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Sales of children’s fantasy books surged during the coronavirus pandemic, helping to push publisher Bloomsbury to an all-time record.
The business said that it had seen a 7% jump in demand for Harry Potter books, while author Sarah J Maas, who wrote the Throne Of Glass series, saw her book sales soar 129%.
It meant that Bloomsbury can now say that it expects revenue and profit to be “comfortably ahead” of market expectations in the current financial year.
Analysts had previously expected that revenue would reach £177.5 million in the 12 months to February 2022, and pre-tax profit before highlighted items would be £17.4 million.
Bloomsbury did not reveal its own projections, merely saying the results will beat what analysts thought.
It did however tell investors that in the year to February 2021 pre-tax profit rose 31% to £17.3 million on revenue of £185.1 million, up 14%.
“The popularity of reading has been a ray of sunshine in an otherwise very dark year,” said chief executive Nigel Newton.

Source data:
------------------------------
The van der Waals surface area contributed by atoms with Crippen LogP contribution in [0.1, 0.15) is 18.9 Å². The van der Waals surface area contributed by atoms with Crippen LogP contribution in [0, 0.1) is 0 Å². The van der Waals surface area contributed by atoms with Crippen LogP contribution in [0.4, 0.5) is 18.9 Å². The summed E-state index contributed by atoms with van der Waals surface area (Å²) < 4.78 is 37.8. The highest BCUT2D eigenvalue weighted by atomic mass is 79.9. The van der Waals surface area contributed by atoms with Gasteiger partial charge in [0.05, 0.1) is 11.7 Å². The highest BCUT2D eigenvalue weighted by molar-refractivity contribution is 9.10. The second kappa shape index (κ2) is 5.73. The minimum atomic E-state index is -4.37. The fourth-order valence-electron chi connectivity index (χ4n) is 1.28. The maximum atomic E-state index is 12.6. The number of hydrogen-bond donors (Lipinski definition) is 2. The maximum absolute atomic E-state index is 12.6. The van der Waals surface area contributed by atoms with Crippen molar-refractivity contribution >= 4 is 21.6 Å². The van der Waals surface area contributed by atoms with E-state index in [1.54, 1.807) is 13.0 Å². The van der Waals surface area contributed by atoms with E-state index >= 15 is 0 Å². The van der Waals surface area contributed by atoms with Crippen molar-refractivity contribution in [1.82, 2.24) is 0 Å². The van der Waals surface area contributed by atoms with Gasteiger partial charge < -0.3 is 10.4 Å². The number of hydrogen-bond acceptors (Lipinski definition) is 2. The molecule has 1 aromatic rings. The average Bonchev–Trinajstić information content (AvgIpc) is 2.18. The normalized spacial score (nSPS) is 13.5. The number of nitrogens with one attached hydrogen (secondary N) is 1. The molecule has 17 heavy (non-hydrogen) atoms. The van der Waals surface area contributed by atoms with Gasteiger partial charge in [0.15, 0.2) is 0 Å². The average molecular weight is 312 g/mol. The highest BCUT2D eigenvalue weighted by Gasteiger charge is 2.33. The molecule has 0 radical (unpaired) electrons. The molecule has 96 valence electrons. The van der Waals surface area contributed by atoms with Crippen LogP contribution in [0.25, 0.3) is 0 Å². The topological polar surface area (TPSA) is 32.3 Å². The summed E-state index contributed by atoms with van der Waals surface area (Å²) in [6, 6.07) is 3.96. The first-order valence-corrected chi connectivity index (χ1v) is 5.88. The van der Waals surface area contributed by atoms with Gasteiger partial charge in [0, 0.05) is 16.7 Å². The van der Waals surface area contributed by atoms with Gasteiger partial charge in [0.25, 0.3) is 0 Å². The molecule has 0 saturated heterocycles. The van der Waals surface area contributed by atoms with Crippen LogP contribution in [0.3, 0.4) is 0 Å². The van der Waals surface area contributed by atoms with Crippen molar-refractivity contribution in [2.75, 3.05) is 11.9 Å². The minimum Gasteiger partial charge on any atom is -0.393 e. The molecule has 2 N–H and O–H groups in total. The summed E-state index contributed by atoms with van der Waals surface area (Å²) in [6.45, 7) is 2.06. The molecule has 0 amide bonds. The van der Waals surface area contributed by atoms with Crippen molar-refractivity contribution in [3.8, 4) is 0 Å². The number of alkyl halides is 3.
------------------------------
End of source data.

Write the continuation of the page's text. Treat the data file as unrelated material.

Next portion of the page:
“In an outstanding year for Bloomsbury, we delivered record results with sales up 14% to £185.1 million compared to the industry which was up 2%.”
The business said that much of its portfolio had clearly resonated with customers during the pandemic.
They turned to books on many different themes including humanity, social inclusion, escapism, fantasy, cookery and baking.
AJ Bell financial analyst Danni Hewson said: “Bloomsbury faced a painful transition following its mid-noughties peak at the height of Pottermania but it is no longer a one-hit wonder with a diverse list of bestsellers in its portfolio.
“While bookshops have been closed for long spells during lockdown, consumers have been used to buying online or purchasing titles for e-readers.
“Releasing content in a digital format allows Bloomsbury to generate revenue from a ‘backlist’ of previously published books at very limited additional cost, benefiting margin performance.”